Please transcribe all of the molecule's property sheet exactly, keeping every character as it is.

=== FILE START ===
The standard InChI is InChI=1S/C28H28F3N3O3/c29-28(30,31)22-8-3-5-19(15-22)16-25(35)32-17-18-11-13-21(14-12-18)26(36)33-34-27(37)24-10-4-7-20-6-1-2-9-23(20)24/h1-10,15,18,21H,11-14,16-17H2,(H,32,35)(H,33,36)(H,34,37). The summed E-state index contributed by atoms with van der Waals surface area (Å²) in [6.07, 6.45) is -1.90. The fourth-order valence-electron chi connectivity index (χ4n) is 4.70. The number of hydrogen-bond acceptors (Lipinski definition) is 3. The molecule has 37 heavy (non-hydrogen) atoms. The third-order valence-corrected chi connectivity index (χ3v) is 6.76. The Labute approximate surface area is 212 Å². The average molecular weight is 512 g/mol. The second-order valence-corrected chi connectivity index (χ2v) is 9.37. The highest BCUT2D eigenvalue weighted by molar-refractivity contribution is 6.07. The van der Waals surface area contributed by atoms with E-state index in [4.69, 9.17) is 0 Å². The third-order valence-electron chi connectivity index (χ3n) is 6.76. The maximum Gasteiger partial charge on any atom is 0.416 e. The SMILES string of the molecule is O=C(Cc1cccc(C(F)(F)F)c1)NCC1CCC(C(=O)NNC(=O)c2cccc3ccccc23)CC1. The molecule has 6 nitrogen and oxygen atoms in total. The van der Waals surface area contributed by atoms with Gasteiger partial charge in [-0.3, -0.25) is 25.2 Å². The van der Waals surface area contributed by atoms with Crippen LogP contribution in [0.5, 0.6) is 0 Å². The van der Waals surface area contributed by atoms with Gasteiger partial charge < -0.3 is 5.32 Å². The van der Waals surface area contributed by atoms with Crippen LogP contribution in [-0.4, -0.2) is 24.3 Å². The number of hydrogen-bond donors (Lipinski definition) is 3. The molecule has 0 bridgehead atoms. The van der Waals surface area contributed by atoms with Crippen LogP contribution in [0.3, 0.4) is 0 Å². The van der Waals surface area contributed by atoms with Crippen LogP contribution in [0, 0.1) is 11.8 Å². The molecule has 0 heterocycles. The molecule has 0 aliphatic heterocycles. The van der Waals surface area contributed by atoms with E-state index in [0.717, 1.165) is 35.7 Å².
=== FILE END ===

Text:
The standard InChI is InChI=1S/C28H28F3N3O3/c29-28(30,31)22-8-3-5-19(15-22)16-25(35)32-17-18-11-13-21(14-12-18)26(36)33-34-27(37)24-10-4-7-20-6-1-2-9-23(20)24/h1-10,15,18,21H,11-14,16-17H2,(H,32,35)(H,33,36)(H,34,37). The summed E-state index contributed by atoms with van der Waals surface area (Å²) in [6.07, 6.45) is -1.90. The fourth-order valence-electron chi connectivity index (χ4n) is 4.70. The number of hydrogen-bond acceptors (Lipinski definition) is 3. The molecule has 37 heavy (non-hydrogen) atoms. The third-order valence-corrected chi connectivity index (χ3v) is 6.76. The Labute approximate surface area is 212 Å². The average molecular weight is 512 g/mol. The second-order valence-corrected chi connectivity index (χ2v) is 9.37. The highest BCUT2D eigenvalue weighted by molar-refractivity contribution is 6.07. The van der Waals surface area contributed by atoms with E-state index in [4.69, 9.17) is 0 Å². The third-order valence-electron chi connectivity index (χ3n) is 6.76. The maximum Gasteiger partial charge on any atom is 0.416 e. The SMILES string of the molecule is O=C(Cc1cccc(C(F)(F)F)c1)NCC1CCC(C(=O)NNC(=O)c2cccc3ccccc23)CC1. The molecule has 6 nitrogen and oxygen atoms in total. The van der Waals surface area contributed by atoms with Gasteiger partial charge in [-0.3, -0.25) is 25.2 Å². The van der Waals surface area contributed by atoms with Crippen LogP contribution in [0.5, 0.6) is 0 Å². The van der Waals surface area contributed by atoms with Gasteiger partial charge < -0.3 is 5.32 Å². The van der Waals surface area contributed by atoms with Crippen LogP contribution in [-0.4, -0.2) is 24.3 Å². The number of hydrogen-bond donors (Lipinski definition) is 3. The molecule has 0 bridgehead atoms. The van der Waals surface area contributed by atoms with Crippen LogP contribution in [0.3, 0.4) is 0 Å². The van der Waals surface area contributed by atoms with Crippen LogP contribution in [0, 0.1) is 11.8 Å². The molecule has 0 heterocycles. The molecule has 0 aliphatic heterocycles. The van der Waals surface area contributed by atoms with E-state index in [0.717, 1.165) is 35.7 Å².